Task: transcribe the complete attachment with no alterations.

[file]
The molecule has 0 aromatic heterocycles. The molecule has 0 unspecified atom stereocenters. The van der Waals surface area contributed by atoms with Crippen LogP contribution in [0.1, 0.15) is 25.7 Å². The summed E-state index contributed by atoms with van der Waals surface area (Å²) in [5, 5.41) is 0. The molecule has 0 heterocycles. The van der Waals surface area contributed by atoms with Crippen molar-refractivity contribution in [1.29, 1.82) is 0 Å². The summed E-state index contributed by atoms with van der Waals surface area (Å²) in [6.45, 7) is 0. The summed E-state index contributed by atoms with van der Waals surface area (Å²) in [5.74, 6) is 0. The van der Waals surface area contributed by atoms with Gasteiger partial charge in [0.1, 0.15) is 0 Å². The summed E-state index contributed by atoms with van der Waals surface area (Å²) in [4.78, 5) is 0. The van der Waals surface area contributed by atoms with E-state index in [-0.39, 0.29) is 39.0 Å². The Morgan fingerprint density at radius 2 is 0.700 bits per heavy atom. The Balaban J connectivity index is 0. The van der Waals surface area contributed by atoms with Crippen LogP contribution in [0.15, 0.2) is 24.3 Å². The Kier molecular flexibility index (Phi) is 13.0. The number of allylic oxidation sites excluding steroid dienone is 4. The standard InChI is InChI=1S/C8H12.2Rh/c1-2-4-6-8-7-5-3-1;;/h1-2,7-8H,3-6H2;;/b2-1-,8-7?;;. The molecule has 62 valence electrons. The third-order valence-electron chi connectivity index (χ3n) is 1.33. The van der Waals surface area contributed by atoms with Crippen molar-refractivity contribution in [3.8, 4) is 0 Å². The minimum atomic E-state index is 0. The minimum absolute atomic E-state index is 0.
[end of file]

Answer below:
The molecule has 0 aromatic heterocycles. The molecule has 0 unspecified atom stereocenters. The van der Waals surface area contributed by atoms with Crippen LogP contribution in [0.1, 0.15) is 25.7 Å². The summed E-state index contributed by atoms with van der Waals surface area (Å²) in [5, 5.41) is 0. The molecule has 0 heterocycles. The van der Waals surface area contributed by atoms with Crippen molar-refractivity contribution in [1.29, 1.82) is 0 Å². The summed E-state index contributed by atoms with van der Waals surface area (Å²) in [6.45, 7) is 0. The summed E-state index contributed by atoms with van der Waals surface area (Å²) in [5.74, 6) is 0. The van der Waals surface area contributed by atoms with Gasteiger partial charge in [0.1, 0.15) is 0 Å². The summed E-state index contributed by atoms with van der Waals surface area (Å²) in [4.78, 5) is 0. The van der Waals surface area contributed by atoms with E-state index in [-0.39, 0.29) is 39.0 Å². The Morgan fingerprint density at radius 2 is 0.700 bits per heavy atom. The Balaban J connectivity index is 0. The van der Waals surface area contributed by atoms with Crippen LogP contribution in [0.15, 0.2) is 24.3 Å². The Kier molecular flexibility index (Phi) is 13.0. The number of allylic oxidation sites excluding steroid dienone is 4. The standard InChI is InChI=1S/C8H12.2Rh/c1-2-4-6-8-7-5-3-1;;/h1-2,7-8H,3-6H2;;/b2-1-,8-7?;;. The molecule has 62 valence electrons. The third-order valence-electron chi connectivity index (χ3n) is 1.33. The van der Waals surface area contributed by atoms with Crippen molar-refractivity contribution in [3.8, 4) is 0 Å². The minimum atomic E-state index is 0. The minimum absolute atomic E-state index is 0.